Isleta Pueblo Politics

By Christopher L. Abeita

Subscribe via Email

Don't miss a post. Enter your email to receive notifications of new posts.

7 1/2 Years to Enroll Quarter-Bloods

On May 2, 2016, Michelle Lujan, Isleta Census and Enrollment Coordinator, and the Tribal Enrollment Committee (TEC) submitted a proposed plan to the Isleta Tribal Council to enroll quarter-bloods. Their plan estimates that it will take them 7 1/2 years to enroll approximately 1400 quarter-bloods into the Tribe.

The TEC members attending the meeting were: Lorraine Jaramillo, Melvin Lucero, Cynthia Trujillo-Jojola, Lorraine Valdez and Carolyn Sells. The in house tribal attorney Kaydee Culbertson was also present. Culbertson has been providing legal advice to the TEC.

The plan to enroll quarter-bloods is contingent on the Secretary of Interior approving the April 6th constitutional election results to reduce the blood quantum from one-half to one-quarter.

According to their presentation, the TEC is proposing a process to enroll quarter-bloods in four (4) phases as follows:

Phase 1 – Enroll approximately 500 quarter-bloods that currently reside on the reservation. Estimated time to complete 2 1/2 years.

Phase 2 – Enroll approximately 400 quarter-bloods that reside off the reservation in nearby surrounding areas such as Valencia County and Bernalillo County. Estimated time to complete 2 years.

Phase 3 – Enroll approximately 100 quarter-bloods that reside throughout New Mexico. Estimated time to complete 1 year.

Phase 4 – Enroll approximately 400 quarter-bloods that reside throughout the United States. Estimated time to complete 2 years.

Lorraine Jaramillo, Chairwoman of the TEC, stated that the Council directed the TEC to prioritize quarter-bloods that already reside on the reservation for enrollment. This occurred at a prior council meeting. So, she explained that they followed the Council’s directive and developed the plan.

Jaramillo and Lujan provided a variety of reasons for why it would take so long to enroll the quarter-bloods. Their reasons included: not enough office space to get the work done; Council restrictions on how often the TEC may hold meetings; receiving information from other Indian tribes about applicants; and challenges to paternity.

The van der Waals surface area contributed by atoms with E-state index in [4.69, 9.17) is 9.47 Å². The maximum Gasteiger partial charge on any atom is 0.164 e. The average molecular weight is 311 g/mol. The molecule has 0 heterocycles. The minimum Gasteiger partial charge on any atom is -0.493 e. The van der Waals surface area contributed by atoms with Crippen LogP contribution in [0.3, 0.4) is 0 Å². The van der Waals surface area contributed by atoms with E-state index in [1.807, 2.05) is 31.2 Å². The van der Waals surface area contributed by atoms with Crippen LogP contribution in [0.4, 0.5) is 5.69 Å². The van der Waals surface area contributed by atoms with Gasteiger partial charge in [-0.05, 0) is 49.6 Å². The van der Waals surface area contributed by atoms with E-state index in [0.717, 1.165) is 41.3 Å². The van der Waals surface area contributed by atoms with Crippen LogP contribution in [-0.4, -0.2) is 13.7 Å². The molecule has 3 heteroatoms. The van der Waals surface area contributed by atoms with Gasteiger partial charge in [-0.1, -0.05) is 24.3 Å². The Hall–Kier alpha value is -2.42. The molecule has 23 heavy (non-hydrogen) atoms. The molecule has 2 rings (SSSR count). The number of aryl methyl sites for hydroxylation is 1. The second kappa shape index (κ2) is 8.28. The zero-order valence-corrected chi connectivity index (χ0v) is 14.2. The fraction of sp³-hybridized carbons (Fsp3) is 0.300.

Council member Ulysses Abeita asked why the TEC was creating new criteria to enroll people. Lujan stated that they were not creating new criteria. She said, the TEC was simply following the current enrollment ordinance to process the quarter-bloods for enrollment.

Council members were confused. For 2 1/2 hours, the Council struggled to understand the plan. Eventually, Council Member Barbara Sanchez made a motion to approve a portion of the plan that established the four (4) phases recommended by the TEC. Her motion included additional language that would enable the TEC to enroll children born to tribal members without having to wait 7 1/2 years. The motion died because no one would second her motion.

Council Member Fernando Abeita made a similar motion. His motion did not include the language suggested by Sanchez. No one would support his motion either.

However, Verna Teller, President of the Council, pressed the Council to second his motion. Finally, Michael Allen Lente reluctantly seconded the motion. The motion tied with 3 voting yes, 3 voting no and 0 abstaining. Voting in favor of the motion: Fernando Abeita, Michael Allen Lente and Verna Teller. Voting against: Barbara Sanchez, Betty Lente and Ulysses Abeita. Frank Lujan was absent.

Vice-President Betty Lente made a third motion to approve the four (4) phases of the plan without the time frames contained in the plan. Her motion did not include the language suggested by Barbara Sanchez. Lente’s motion included a requirement that quarter-bloods provide proof of residency in their application. Fernando Abeita seconded the motion. The motion passed with 4 in favor, 2 opposed and 0 abstaining. Voting in favor: Verna Teller, Betty Lente, Fernando Abeita and Michael Allen Lente. Voting No: Ulysses Abeita and Barbara Sanchez.